Are real people at the heart of your digital agenda?
There’s a slow realisation among Jamaican organisations that website/app/insert-technology-of-choice-here “users” are living, breathing human beings. And as our society gets more digital, more is at stake when we don’t make room for humanity in our projects.
This challenge is not unique to Jamaica. I got a chance to externalise this recently when I ran a workshop on user experience for our fellow non-profit OpenUp in Cape Town, South Africa. It was an incredible learning experience, part of a work trip that included time in Tanzania and Uganda for another project. OpenUp had just started a massive three-year project: creating an open budget data portal for South Africa’s National Treasury, their equivalent of Jamaica’s finance ministry.
Each member of the OpenUp team was genuinely passionate about their particular speciality — be it programming, data or storytelling — and more importantly, they were just as invested in what each of those specialities could achieve together, despite differing perspectives and priorities. It was also impressive to see the level of buy-in they had from their government client. South Africa is regularly rated among the top 3 countries in the world for budget transparency; their National Treasury has even experimented with things like open procurement.
I’m yet to see a similar level of support in any public entity here — though current initiatives, such as the eTendering system, suggest the Jamaica Government is moving in right direction.
That commitment to openness in data is something that can be mirrored in design: caring enough about people to prioritise access and usability. Lack of consideration for human needs shows in the products we launch, when often, despite the introductory fanfare, the public reception is “meh”.
There are a number of reasons our products lack this consideration.
Sometimes organisations think it’s enough to just ask people what they want, and take their responses too literally. Some organisations might only consider the actual needs of a very narrow set of humans, such as those in the C-suite, and make assumptions about the needs of others…such as the customers! Some organisations don’t realise their software engineers are for problem-solving, not just building on spec. Too many teams are building products based on untested assumptions, with challenging deadlines and insufficient resources.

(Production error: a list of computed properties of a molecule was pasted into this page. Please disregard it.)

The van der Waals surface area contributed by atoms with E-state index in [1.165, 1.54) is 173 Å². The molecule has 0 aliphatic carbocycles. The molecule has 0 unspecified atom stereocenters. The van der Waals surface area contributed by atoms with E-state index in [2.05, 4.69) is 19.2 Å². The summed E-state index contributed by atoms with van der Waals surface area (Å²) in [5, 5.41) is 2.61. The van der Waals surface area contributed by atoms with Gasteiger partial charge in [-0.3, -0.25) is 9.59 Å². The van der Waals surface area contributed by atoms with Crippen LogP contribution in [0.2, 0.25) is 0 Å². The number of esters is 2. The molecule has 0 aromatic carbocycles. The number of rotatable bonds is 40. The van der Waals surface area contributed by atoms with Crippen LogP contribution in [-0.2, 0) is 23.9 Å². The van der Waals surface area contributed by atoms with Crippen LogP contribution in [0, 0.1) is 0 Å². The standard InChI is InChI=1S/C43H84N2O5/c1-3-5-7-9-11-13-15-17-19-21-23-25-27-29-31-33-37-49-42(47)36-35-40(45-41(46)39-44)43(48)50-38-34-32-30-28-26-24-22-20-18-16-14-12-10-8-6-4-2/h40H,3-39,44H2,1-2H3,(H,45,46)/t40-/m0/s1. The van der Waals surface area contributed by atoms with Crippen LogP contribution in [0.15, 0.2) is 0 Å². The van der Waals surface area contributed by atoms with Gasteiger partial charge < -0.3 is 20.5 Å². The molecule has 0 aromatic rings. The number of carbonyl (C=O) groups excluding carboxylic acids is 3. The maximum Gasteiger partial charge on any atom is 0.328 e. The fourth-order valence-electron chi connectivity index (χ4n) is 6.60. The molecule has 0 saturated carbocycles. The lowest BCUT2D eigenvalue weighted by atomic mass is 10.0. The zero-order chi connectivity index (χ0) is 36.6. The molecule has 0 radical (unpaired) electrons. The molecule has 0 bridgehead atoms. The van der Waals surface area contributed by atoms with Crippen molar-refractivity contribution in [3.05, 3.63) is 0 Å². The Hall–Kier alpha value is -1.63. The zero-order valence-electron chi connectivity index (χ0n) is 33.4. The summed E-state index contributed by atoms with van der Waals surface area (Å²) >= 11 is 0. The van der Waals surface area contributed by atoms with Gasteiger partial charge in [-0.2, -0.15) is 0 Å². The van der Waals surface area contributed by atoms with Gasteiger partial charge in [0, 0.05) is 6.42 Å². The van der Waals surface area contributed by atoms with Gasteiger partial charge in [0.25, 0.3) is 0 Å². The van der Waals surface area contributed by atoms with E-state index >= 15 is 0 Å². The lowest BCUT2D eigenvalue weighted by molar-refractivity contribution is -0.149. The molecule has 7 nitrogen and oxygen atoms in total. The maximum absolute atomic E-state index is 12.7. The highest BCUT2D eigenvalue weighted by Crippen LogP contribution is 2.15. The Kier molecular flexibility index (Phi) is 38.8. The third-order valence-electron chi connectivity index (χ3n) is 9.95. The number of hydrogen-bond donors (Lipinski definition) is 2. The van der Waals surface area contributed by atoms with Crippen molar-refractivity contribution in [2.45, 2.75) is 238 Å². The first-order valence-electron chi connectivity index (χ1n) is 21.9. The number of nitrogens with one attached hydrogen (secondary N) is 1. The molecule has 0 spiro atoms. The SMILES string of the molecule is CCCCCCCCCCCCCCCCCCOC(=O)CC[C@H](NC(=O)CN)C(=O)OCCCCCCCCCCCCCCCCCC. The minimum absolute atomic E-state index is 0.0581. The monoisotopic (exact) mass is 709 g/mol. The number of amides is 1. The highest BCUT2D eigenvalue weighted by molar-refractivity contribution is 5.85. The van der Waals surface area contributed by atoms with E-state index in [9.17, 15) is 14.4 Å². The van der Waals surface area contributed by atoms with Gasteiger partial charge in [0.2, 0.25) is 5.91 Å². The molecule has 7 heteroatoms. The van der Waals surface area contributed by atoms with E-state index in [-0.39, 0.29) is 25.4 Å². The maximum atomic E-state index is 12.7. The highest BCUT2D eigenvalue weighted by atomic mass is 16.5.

Most importantly, I think we forget that creating digital projects is not like constructing a road. Whereas the latter is a fairly linear process with most of the planning done upfront, understanding user needs is a continuous process, requiring user feedback, testing, tweaking, and sometimes revamping, event after a product has been launched.
User research is so vital, and so telling in its absence. Consider the following questions: Who are your users? Are you solving the problem most important to them? How are they influencing the direction of your work? When was the last time you checked if you were still on the same page as your users? These are just some of the questions that teams committed to addressing real user needs should be constantly asking themselves.
At SlashRoots, throughout our process, we make sure there’s a clear link between the client’s goals, the needs of the end user, and products and services under development.
Think about it like this: a good tailor doesn’t just rely on the patterns for your suit, and knowing how to sew. They take your measurements at each stage of the suit’s creation. With each new layer or part, they measure again, using the opportunity to make adjustments and get your feedback. The tailor understands that as the suit comes together, your understanding about how you want the suit to fit will evolve — sometimes for reasons we don’t want to admit!
That’s good user research in action, a strong focus on user needs to ensure you’re doing the right things to achieve a desired effect.
Compared to the suits of a careful tailor, too many digital products being created today feel like those suits borrowed from a slightly smaller friend: they don’t quite fit and you have to bend over backwards to make it work. In the worst cases they come apart at the seams, just when you need it most.
The next time you’re creating a product or service, make sure you’re taking the time to understand what your users need. Build a great suit!